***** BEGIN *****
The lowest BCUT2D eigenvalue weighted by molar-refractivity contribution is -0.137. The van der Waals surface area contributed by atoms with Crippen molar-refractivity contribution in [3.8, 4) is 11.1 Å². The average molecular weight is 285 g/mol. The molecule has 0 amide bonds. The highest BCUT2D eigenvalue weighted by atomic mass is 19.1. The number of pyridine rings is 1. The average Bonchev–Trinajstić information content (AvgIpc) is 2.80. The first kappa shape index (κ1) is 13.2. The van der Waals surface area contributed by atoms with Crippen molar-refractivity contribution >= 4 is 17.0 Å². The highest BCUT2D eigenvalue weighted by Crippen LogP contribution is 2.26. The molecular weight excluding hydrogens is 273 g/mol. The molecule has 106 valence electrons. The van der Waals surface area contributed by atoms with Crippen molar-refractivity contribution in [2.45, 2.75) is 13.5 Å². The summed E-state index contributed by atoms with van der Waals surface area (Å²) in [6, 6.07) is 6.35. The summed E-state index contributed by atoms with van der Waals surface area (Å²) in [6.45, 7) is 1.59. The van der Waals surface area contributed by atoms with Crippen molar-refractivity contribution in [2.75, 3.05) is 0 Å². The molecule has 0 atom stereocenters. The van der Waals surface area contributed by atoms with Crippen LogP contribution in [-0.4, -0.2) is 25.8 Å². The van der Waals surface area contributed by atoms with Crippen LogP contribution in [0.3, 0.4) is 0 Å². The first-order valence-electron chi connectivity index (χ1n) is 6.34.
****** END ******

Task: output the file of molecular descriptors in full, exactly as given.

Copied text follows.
The lowest BCUT2D eigenvalue weighted by molar-refractivity contribution is -0.137. The van der Waals surface area contributed by atoms with Crippen molar-refractivity contribution in [3.8, 4) is 11.1 Å². The average molecular weight is 285 g/mol. The molecule has 0 amide bonds. The highest BCUT2D eigenvalue weighted by atomic mass is 19.1. The number of pyridine rings is 1. The average Bonchev–Trinajstić information content (AvgIpc) is 2.80. The first kappa shape index (κ1) is 13.2. The van der Waals surface area contributed by atoms with Crippen molar-refractivity contribution >= 4 is 17.0 Å². The highest BCUT2D eigenvalue weighted by Crippen LogP contribution is 2.26. The molecular weight excluding hydrogens is 273 g/mol. The molecule has 106 valence electrons. The van der Waals surface area contributed by atoms with Crippen molar-refractivity contribution in [2.45, 2.75) is 13.5 Å². The summed E-state index contributed by atoms with van der Waals surface area (Å²) in [6, 6.07) is 6.35. The summed E-state index contributed by atoms with van der Waals surface area (Å²) in [6.45, 7) is 1.59. The van der Waals surface area contributed by atoms with Crippen molar-refractivity contribution in [2.75, 3.05) is 0 Å². The molecule has 0 atom stereocenters. The van der Waals surface area contributed by atoms with Crippen LogP contribution in [-0.4, -0.2) is 25.8 Å². The van der Waals surface area contributed by atoms with Crippen LogP contribution in [0.3, 0.4) is 0 Å². The first-order valence-electron chi connectivity index (χ1n) is 6.34.